7 Mar 2015
One of my grandchildren asked me quite a penetrating question this week. Everybody knows how perceptive these little people are, especially when they are around big people. I am all for questions and answering questions and that sort of thing. Sometimes, however, the question crosses the wrong line.
“Grandpa,” one of the little people asked, “how old are you?”
One thing I have adhered to throughout life is to always tell the truth, which has been a great challenge.
Before I was married, there was no problem about always telling the truth. I always got in trouble if I did not tell the truth and so my practice has been to always tell the truth, no matter how difficult it might be and no matter who it might hurt.
Then I got married. Growing up I did not have much interaction with people of the opposite sex. Actually, they made me nervous every time I was around them. What do you say? What do you talk about? After all, girls are not boys.
After being married for several years, I was presented with a question I was in no way prepared for. We were going to a banquet and just before leaving the house, my wife looked at me and said, “Does this dress make me look too fat?”
Where was my father when this question was posed? He never prepared me for such questions.
I really did not know what to say. Truth, as everybody knows, can be relative, especially when you are related to the one who was asking you the question. When it comes to clothing and fashions, I am completely outclassed.
After I got over being stunned by this question posed to me by my wife, a wonderful thought hit me. I looked at her and simply said, “I don’t know about that, but your hair looks beautiful.”
“Oh,” she said with a smile dancing all over her face, “thank you.”
Getting back to the question of the little person, I had to ponder for quite a while. How old am I, really?
I am not sure I can really answer that kind of a question. It all depends upon your definition of old. When I was in my 20s, someone my current age I consider old. Now that I am this age, I have a different understanding of the word old.
How old a person is, has nothing to do with the year of his or her birth. The one thing my father did tell me about people of the opposite sex is, “Never ask a woman her age.” To the best of my knowledge, I have kept to that standard.
“So, grandpa,” the curious little person asked, “how old are you?”
When you have a little person whose age is still in the single digits how do they know anything about age? Most of these little people are most anxious to reach that birthday where their age is double digits. You realize, single digits only last for nine years and double digits lasts the rest of your life!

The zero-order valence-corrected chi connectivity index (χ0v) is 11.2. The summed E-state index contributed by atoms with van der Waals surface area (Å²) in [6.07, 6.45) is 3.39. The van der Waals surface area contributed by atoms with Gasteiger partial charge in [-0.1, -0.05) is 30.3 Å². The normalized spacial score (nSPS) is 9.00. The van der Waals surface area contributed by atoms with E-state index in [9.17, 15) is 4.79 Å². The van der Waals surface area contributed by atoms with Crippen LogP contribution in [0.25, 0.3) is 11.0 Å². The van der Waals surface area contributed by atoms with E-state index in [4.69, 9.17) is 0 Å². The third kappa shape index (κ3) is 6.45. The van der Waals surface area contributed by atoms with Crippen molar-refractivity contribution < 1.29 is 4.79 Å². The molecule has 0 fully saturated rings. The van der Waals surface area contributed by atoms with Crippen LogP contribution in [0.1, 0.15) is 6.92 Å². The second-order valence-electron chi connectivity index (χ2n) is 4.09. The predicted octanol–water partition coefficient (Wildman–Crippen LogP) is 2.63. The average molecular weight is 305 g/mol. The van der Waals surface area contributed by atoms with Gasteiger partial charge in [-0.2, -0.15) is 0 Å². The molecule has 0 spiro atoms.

This little person looked at me with curiosity all over her face, when a marvelous and wonderful thought danced into my cranium. I then responded, “Well, I am not as old as your grandma.” For the time being, that satisfied that little slice of curiosity.
I quickly excused myself because I was quite certain the little person was going to approach her grandma with that question and I did not want to be in the room.
With all of the fads and the trends today toward looking younger what is a person to do. When young we want to look old and when a person gets to some magical age, they want to look young. What is the right age?
Looking back over my life, I do not know any year I would like to repeat. I certainly do not want to be a teenager again. I remember those teenage years and I was so glad to get out of that age group. My 20s were not any better, except it was during my 20s that I met the person who later became the Gracious Mistress of the Parsonage. Those were good years.
Then when I got into my 30s, little people started coming into our house. They arrived about 18 to 20 months apart and stopped when the number reached three. Three is a good number.
I certainly do not want to go back to that time when little people were roaming throughout the house day and night. I certainly do not want to go back to the time when those little people became teenagers. The roughest thing about having teenagers is that it is payback for when you were a teenager. That is why as a grandpa, I smile benignly as I watch my children trying to parent their teenagers.
What I would like to do is remind those parents of what life was like for me when they were teenagers. It is wonderful being a grandfather who always gets the last laugh.
David understood this when he wrote, “Now also when I am old and greyheaded, O God, forsake me not; until I have showed thy strength unto thisgeneration, andthy power to every one thatis to come” (Psalms 71:18).
I am not old; I am just mature for my age.